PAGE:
Understanding places is a complex process and this widely acknowledged in geography. Indeed new ideas such as assemblage thinking are challenging other theoretical positions such as structuralism. Structuralism focuses on the overarching system and the big influential processes. It propagates dichotomous thinking such as urban/rural and global/local. These dualisms notably leave no place for towns, for in between spaces and places and do not foster a multi-scalar approach. In both Understanding Scottish Places (2015) typology of Scottish towns and my own typological study of Scottish coastal demographies, St. Andrews was an outlier: a category all on its own. We therefore use St. Andrews as an empirical case study of a singularity from these technical knowledges, and question if scale has skewed the understanding of this town space/place. This project brings together qualitative and quantitative data from the aforementioned demographic studies, student migration, retail and commercial activity as well as an analysis of the planning and policy practices which impact St. Andrews. Using assemblage thinking we examine how a trans-scaler approach can better account for St Andrews outlier position and the role it plays within global networks. We reflect on what this means for trans-scaler places, the in-between spaces such as towns. Considering the possibility of global-towns as new geography; One of mismatched power, agency and planning.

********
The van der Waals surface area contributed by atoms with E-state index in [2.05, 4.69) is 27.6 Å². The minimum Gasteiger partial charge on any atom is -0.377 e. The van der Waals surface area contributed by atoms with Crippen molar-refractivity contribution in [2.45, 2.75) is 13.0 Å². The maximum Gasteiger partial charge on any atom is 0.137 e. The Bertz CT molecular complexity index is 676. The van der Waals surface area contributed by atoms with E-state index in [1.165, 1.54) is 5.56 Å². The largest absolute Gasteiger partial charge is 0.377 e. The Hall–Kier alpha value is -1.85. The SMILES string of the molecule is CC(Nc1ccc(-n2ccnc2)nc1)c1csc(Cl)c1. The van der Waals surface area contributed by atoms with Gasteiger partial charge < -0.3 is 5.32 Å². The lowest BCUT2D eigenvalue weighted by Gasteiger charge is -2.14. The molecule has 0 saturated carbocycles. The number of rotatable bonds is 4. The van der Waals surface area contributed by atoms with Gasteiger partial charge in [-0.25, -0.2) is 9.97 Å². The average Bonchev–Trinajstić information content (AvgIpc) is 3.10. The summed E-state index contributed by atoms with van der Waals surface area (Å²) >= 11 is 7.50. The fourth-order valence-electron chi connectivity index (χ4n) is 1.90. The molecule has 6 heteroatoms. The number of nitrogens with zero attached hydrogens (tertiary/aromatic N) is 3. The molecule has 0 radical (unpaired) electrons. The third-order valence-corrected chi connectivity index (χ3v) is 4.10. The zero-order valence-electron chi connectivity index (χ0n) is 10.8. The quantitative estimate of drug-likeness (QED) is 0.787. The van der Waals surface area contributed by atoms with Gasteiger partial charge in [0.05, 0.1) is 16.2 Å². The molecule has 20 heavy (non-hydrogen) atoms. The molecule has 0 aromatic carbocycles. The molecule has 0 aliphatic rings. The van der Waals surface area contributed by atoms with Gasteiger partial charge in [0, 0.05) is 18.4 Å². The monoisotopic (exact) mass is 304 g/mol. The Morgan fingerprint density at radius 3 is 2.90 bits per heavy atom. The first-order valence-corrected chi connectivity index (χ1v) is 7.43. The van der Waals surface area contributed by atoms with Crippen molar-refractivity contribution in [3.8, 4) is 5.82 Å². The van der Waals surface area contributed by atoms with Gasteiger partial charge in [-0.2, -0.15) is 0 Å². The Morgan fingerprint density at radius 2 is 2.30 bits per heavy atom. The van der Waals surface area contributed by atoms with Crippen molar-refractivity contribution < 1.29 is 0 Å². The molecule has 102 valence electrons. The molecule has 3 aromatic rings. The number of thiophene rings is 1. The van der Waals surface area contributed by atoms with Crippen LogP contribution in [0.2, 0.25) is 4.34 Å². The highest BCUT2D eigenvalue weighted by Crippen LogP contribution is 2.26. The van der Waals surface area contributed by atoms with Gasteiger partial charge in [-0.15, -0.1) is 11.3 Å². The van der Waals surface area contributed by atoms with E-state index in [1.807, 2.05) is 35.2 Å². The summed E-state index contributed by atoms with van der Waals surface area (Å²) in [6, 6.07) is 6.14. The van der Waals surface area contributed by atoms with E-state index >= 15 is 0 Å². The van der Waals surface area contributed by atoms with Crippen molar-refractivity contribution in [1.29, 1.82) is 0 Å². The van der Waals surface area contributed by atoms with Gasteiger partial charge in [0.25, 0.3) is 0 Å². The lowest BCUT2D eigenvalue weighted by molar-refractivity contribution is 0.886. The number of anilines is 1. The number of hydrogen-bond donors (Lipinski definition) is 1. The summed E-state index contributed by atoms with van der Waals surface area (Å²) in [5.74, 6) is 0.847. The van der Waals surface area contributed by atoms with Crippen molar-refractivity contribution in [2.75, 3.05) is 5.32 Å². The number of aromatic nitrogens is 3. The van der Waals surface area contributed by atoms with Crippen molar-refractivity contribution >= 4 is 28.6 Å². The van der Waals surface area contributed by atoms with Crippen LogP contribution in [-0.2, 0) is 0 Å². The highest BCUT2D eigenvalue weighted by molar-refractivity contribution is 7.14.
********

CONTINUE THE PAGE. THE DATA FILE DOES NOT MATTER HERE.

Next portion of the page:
|Publication status||Published - 18 Mar 2016|
|Event||RGS-IBG Postgraduate Mid-term Conference 2016 - Newcastle University, Newcastle, United Kingdom|
Duration: 17 Mar 2016 → 18 Mar 2016
|Conference||RGS-IBG Postgraduate Mid-term Conference 2016|
|Period||17/03/16 → 18/03/16|